Guest Perspective: C-Store Industry Year in Review (Part 1 of 2)

An M&A and capital markets perspective

Dennis L. Ruben, Executive Managing Director, NRC Realty & Capital Advisors LLC

Dennis L. Ruben

SCOTTSDALE, Ariz. -- This article is designed to be the first in a series of annual and quarterly convenience store industry reviews from a mergers and acquisition and capital markets perspective. Our objective in this article is to provide an overview of all of the relevant, meaningful transactions that occurred in the industry during 2012.


After reviewing all available information about transactions and capital-related developments in our industry during 2012, some very clear conclusions emerge. Most important, it was a significant year for acquisitions of all sizes and types.

Although 7-Eleven Inc. was the "800-pound gorilla" in terms of the number and size of acquisitions it completed, there were many other buyers and sellers at all levels of the spectrum--from the small 10-store operator to the very large operator with more than 200 stores.

Furthermore, there was even a major oil company acquisition--Sunoco Inc. was acquired by Energy Transfer Partners LP (ETP). But the common theme is the same. More and more operators, particularly those who are smaller or midsize, concluded that they either needed to grow to be competitive in the marketplace or they needed to sell. And with 7-Eleven, Circle K and new master limited partnerships (MLPs) with large amounts of capital to invest, as well as climbing prices for convenience store assets and companies, the decision of many operators to sell became more logical.

A number of established companies, such as Susser Holdings, Wawa, Casey's General Stores and Kum & Go, embarked on aggressive new-store development initiatives during 2012, and many other industry participants elected to grow by acquisition of portfolios of retail assets having an established track record of performance. More important, the addition of MLPs on the scene only added more competitors to an already crowded field of potential purchasers.

As we have noted previously, within the past two years every major player in the industry has become much more aggressive in looking for acquisition opportunities. Companies that historically were only interested in certain markets or groups of stores of a certain size have expanded their horizons.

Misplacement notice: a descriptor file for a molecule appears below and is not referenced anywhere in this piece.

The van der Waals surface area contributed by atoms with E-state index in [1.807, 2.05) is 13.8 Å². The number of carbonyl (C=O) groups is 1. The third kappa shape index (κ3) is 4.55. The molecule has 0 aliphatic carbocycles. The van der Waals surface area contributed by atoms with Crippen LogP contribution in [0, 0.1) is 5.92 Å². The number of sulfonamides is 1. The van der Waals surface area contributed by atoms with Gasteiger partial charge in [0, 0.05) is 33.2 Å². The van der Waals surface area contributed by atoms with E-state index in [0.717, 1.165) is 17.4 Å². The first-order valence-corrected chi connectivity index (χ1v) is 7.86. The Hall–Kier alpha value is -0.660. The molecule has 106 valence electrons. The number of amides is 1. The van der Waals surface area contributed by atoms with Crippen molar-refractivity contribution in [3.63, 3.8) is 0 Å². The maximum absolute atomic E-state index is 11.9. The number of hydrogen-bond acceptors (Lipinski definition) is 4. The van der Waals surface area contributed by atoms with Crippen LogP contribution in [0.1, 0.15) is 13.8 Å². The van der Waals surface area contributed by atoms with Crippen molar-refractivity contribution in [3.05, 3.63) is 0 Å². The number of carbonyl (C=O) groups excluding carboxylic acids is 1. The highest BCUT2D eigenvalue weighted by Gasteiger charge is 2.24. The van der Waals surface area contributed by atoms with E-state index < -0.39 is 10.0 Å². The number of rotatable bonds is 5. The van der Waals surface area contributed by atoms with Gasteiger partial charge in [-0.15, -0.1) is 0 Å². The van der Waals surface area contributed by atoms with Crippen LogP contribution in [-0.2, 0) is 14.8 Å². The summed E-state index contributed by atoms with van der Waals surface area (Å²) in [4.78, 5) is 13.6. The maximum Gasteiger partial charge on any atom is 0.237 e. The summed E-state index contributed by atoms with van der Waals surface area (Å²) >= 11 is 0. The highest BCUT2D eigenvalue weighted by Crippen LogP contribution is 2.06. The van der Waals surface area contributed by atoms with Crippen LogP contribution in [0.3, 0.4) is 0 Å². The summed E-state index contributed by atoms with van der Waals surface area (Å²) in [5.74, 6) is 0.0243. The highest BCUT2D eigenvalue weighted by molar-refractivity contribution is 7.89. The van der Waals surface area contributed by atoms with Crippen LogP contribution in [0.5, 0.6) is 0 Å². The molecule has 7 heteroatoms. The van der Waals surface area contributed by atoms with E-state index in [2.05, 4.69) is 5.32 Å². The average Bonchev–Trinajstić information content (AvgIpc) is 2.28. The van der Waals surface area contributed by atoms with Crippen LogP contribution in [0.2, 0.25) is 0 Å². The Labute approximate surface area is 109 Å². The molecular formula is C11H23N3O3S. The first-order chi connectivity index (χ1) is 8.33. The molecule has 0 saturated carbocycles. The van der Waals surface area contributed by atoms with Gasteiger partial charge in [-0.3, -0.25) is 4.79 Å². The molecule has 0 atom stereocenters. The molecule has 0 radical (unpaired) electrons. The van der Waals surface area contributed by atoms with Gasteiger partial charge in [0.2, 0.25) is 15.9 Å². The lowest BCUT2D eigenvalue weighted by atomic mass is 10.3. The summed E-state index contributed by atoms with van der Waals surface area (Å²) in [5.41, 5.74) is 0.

Now, it seems as if everyone is looking at every deal--no matter where it is or how big or small it is. Companies are not only looking for acquisitions for growth, but they are also looking over their shoulder at their closest competitors. All of this is good for current owners who are contemplating selling their companies or a portfolio of stores. The public companies, including the new MLPs, need to grow to meet the requirements of investors, analysts and Wall Street in general. Those pressures will also bode well for current owners of convenience stores who are pondering their future.

Although most of the major oil companies have concluded their retail asset divestiture programs, certain oil companies are going in the opposite direction. Speedway, Valero and Tesoro all made significant acquisitions last year that included retail convenience store assets, and, by all indications, they are committed to that strategy, at least in the near term.

With respect to Sunoco and its network of 4,900 retail stores, only time will tell what ETP decides to do with them. They will either provide a huge acquisition opportunity for someone, or a spectacular growth platform for their brand.

Industry observers are always keenly interested in the purchase prices and "multiples" of store-level EBITDA paid for various companies and portfolios of convenience store assets. Unfortunately, it is usually not possible to discern such information from what is made publicly available. In transactions involving private companies, neither the purchase price nor EBITDA information on the stores being acquired is disclosed. Similarly, in transactions involving public companies, sufficient information is not generally disclosed that would reveal the EBITDA multiples paid for such acquisitions.

Nevertheless, based on unofficial industry talk, it is fair to say that buyers seemed willing to pay higher and higher EBITDA multiples for quality retail assets with an established and predictable stream of cash flow.

The following summary reflects our assessment of the most important events of 2012 from a mergers-and-acquisition and capital-markets perspective:

The Year of the MLP